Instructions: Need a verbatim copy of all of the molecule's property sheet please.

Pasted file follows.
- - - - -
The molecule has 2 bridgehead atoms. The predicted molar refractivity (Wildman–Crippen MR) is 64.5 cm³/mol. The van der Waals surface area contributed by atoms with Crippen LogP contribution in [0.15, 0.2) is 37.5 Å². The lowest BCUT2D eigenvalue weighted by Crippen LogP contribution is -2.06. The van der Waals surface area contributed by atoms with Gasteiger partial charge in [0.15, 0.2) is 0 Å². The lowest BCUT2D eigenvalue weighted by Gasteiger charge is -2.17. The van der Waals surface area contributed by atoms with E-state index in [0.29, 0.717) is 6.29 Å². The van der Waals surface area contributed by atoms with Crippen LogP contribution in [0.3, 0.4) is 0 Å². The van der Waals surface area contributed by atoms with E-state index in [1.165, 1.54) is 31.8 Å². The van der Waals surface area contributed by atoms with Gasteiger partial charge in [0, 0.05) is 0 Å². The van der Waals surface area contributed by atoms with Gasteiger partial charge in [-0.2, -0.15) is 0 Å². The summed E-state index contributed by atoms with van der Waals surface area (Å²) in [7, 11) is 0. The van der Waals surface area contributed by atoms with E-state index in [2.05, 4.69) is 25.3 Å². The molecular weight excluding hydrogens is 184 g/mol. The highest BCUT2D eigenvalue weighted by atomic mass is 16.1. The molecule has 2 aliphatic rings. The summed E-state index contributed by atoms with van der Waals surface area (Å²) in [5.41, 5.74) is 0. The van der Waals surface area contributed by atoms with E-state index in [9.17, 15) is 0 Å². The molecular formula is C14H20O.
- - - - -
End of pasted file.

The molecule has 2 bridgehead atoms. The predicted molar refractivity (Wildman–Crippen MR) is 64.5 cm³/mol. The van der Waals surface area contributed by atoms with Crippen LogP contribution in [0.15, 0.2) is 37.5 Å². The lowest BCUT2D eigenvalue weighted by Crippen LogP contribution is -2.06. The van der Waals surface area contributed by atoms with Gasteiger partial charge in [0.15, 0.2) is 0 Å². The lowest BCUT2D eigenvalue weighted by Gasteiger charge is -2.17. The van der Waals surface area contributed by atoms with E-state index in [0.29, 0.717) is 6.29 Å². The van der Waals surface area contributed by atoms with Crippen LogP contribution in [0.3, 0.4) is 0 Å². The van der Waals surface area contributed by atoms with E-state index in [1.165, 1.54) is 31.8 Å². The van der Waals surface area contributed by atoms with Gasteiger partial charge in [0, 0.05) is 0 Å². The van der Waals surface area contributed by atoms with Gasteiger partial charge in [-0.2, -0.15) is 0 Å². The summed E-state index contributed by atoms with van der Waals surface area (Å²) in [7, 11) is 0. The van der Waals surface area contributed by atoms with E-state index in [2.05, 4.69) is 25.3 Å². The molecular weight excluding hydrogens is 184 g/mol. The highest BCUT2D eigenvalue weighted by atomic mass is 16.1. The molecule has 2 aliphatic rings. The summed E-state index contributed by atoms with van der Waals surface area (Å²) in [5.41, 5.74) is 0. The van der Waals surface area contributed by atoms with E-state index in [9.17, 15) is 0 Å². The molecular formula is C14H20O.